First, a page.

Israel says it is exhuming bodies in Gaza to determine if they’re hostages

Palestinians check damaged graves at a cemetery following an Israeli raid in Khan Younis, Gaza, on January 17.

Palestinians check damaged graves at a cemetery following an Israeli raid in Khan Younis, Gaza, on January 17.Ahmed Zakot/ReutersCNN — 

Israeli forces severely damaged a cemetery in Khan Younis in southern Gaza earlier this week, exhuming and removing bodies in what the Israel Defense Forces (IDF) told CNN was part of a search for the remains of hostages seized by Hamas during the October 7 terror attacks.

Footage of the burial ground showed the area bulldozed, with graves damaged and destroyed, and human remains left exposed, after the IDF conducted operations in the area.

In response to CNN’s request for comment on the damaging of graves, the IDF told CNN on Thursday that rescuing the hostages and finding and returning their bodies is one of their key missions in Gaza, which is why the bodies were removed.

“The hostage identification process, conducted at a secure and alternative location, ensures optimal professional conditions and respect for the deceased,” an IDF spokesperson told CNN, adding that bodies that are determined not be those of hostages are “returned with dignity and respect.”

According to international law, an intentional attack on a cemetery could amount to a war crime, except under very limited circumstances relating to that site becoming a military objective.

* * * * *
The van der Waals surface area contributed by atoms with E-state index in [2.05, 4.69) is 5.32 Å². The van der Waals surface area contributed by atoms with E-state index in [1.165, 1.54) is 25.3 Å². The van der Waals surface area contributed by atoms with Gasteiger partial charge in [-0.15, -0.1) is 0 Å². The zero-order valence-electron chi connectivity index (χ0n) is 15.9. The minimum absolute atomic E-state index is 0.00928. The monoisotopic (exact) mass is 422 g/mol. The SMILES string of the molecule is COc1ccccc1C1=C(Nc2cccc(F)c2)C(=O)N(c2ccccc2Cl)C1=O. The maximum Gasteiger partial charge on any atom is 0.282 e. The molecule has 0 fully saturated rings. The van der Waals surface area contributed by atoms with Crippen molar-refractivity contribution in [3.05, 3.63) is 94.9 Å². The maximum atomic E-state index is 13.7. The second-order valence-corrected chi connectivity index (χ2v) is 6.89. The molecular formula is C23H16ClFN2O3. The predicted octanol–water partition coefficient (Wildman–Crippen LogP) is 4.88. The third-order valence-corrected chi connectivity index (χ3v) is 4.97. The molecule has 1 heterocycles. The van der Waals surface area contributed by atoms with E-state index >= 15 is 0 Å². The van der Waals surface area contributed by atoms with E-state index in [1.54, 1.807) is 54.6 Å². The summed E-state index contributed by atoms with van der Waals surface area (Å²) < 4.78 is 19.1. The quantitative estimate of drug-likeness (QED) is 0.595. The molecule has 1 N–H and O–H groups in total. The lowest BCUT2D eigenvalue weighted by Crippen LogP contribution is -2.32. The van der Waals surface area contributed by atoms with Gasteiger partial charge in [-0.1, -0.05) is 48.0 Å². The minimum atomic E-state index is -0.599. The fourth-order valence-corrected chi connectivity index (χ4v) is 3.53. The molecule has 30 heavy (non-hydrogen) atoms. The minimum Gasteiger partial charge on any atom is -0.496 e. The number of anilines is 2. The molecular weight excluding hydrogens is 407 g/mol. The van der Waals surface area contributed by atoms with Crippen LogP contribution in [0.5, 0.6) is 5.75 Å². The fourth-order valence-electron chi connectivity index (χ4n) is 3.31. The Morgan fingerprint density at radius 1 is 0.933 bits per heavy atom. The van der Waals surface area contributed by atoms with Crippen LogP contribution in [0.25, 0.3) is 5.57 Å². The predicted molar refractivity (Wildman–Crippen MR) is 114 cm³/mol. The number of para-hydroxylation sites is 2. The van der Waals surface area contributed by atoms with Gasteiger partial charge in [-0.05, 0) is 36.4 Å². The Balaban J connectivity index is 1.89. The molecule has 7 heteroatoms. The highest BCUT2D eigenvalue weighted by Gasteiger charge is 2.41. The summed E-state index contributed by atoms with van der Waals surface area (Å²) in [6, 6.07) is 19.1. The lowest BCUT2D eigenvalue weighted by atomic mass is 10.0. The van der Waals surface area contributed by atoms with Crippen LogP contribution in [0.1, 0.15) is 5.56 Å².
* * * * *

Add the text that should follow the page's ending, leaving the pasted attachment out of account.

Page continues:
The IDF told CNN that when “critical intelligence or operational information is received,” it conducts “precise hostage rescue operations in the specific locations where information indicates that the bodies of hostages may be located.”

If not for Hamas’ reprehensible decision to take Israeli men, women, children and babies hostages, the need for such searches for our hostages would not exist,” the IDF added.

Reports about the IDF taking corpses from gravesites have been circulating on social media, shared by people outraged by the practice. This marks the first time the IDF has admitted to the exhumations.

Israel has said that 253 people were taken hostage during the Hamas attack and believes 132 hostages are still in Gaza – 105 of them alive and 27 dead.

A satellite image of the cemetery taken by Maxar on January 15 shows the area undisturbed, indicating that the damage happened between then and when the IDF moved into the area on January 17.

The IDF operation around the area of the cemetery, which also includes the Al Nasser hospital compound and a Jordanian field hospital, sparked panic, according to videos from the scene and local witnesses.

Around 7,000 people are sheltering at the Al Nasser compound, according to the World Health Organization.

Late on Tuesday, Israeli forces began moving towards the hospital, prompting crowds of people to flee. Multiple videos from the scenes showed people carrying blankets, mattresses and other personal belongings making their way out of the compound.

The IDF said on Tuesday that Hamas had recently carried out a launch from within the hospital compound towards Israeli forces in Khan Younis. It said that IDF “commando forces have been operating in the Khan Younis area in order to locate and dismantle terror infrastructure.”

The Jordanian Armed Forces said that the field hospital they run that is located next to the cemetery in Khan Younis sustained “severe material damage” as a result of “continuous Israeli bombardment in the hospital’s surroundings overnight and into Wednesday morning.”

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